Discusses key economic indicators and trade statistics, which countries are dominant in the market, and other issues that affect trade.
Indian-origin foreign direct investment (FDI) into the United States was valued at $12.7 billion in 2020, a slight decrease of $179 million from the previous year. As of 2020, India’s direct investment in the United States supported over 70,000 U.S. jobs. Newly announced Indian FDI projects were clustered in the software and information technology services, business services, pharmaceuticals, and industrial equipment sectors. U.S. FDI into India was valued at $41.9 billion in 2020; however, much U.S. investment enters India from third-country destinations.
Most major U.S. companies are active in the market. The Indian government has promoted the concept of “self-reliance” as a means to develop and support Indian businesses and employment, which is making it more difficult for U.S. companies to sell their goods and services in India. This is particularly true for Indian Government procurement when Indian equivalents are available. U.S. exporters may also be pressured to start manufacturing their products locally to retain market access, particularly if similar goods are not produced in India. As part of its self-reliance movement, India has enacted various market access barriers in the form of tariffs, localization requirements, indigenous standards requirements and labelling practices, price controls, and import restrictions.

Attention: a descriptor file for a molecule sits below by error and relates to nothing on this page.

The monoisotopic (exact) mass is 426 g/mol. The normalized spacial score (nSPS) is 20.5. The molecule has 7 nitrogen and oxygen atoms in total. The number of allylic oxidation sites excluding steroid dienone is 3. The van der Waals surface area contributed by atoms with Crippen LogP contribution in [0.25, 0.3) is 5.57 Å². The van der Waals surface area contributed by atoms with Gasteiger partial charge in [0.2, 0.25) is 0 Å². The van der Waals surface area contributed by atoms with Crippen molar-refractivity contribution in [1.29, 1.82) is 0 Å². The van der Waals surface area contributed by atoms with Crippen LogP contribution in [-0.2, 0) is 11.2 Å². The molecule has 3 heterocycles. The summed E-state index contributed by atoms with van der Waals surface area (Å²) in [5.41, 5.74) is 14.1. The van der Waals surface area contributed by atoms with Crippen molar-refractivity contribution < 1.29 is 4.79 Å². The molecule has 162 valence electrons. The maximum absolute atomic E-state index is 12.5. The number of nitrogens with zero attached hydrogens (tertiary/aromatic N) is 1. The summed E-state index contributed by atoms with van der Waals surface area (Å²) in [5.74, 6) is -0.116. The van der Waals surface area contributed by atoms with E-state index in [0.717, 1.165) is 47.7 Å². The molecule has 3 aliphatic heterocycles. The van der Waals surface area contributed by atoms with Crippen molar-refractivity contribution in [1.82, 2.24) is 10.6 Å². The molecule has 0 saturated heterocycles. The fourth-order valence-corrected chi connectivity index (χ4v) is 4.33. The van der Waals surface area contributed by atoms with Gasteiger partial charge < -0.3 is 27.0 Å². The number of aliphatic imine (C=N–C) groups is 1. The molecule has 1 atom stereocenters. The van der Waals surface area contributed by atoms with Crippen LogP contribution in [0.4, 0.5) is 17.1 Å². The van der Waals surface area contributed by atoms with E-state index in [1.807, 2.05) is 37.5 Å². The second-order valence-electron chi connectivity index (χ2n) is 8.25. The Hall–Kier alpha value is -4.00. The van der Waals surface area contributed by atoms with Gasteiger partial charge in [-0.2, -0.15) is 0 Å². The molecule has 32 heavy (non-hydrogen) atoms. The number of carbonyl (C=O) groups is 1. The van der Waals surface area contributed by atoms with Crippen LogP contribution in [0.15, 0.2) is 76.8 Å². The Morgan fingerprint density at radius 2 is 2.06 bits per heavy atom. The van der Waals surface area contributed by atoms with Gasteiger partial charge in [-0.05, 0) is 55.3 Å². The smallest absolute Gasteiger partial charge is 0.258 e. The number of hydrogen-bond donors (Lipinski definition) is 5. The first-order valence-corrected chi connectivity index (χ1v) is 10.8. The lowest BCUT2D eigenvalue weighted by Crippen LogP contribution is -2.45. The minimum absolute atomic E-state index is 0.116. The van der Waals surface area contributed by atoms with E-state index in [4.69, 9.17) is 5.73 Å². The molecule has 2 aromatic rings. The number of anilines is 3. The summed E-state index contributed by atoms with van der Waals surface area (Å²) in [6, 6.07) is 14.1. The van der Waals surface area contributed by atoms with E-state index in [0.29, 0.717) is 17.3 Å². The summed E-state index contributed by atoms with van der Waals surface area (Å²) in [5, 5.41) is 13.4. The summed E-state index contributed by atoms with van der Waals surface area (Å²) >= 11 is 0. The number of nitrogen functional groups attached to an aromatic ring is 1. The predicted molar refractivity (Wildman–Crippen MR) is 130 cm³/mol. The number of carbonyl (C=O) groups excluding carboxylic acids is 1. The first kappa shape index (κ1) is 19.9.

The aforementioned market challenges notwithstanding, India offers significant opportunities for U.S. companies, and the potential to increase bilateral trade is enormous. Indian conglomerates and high technology companies are generally equal in sophistication and prominence to their international counterparts, and in certain industrial sectors—such as information technology, telecommunications, pharmaceuticals, textiles, and engineering—are globally recognized for their innovation and competitiveness. U.S. companies operating in India emphasize that success requires a long-term planning horizon and a state-by-state strategy to adapt to the complexity and diversity of India’s regional markets.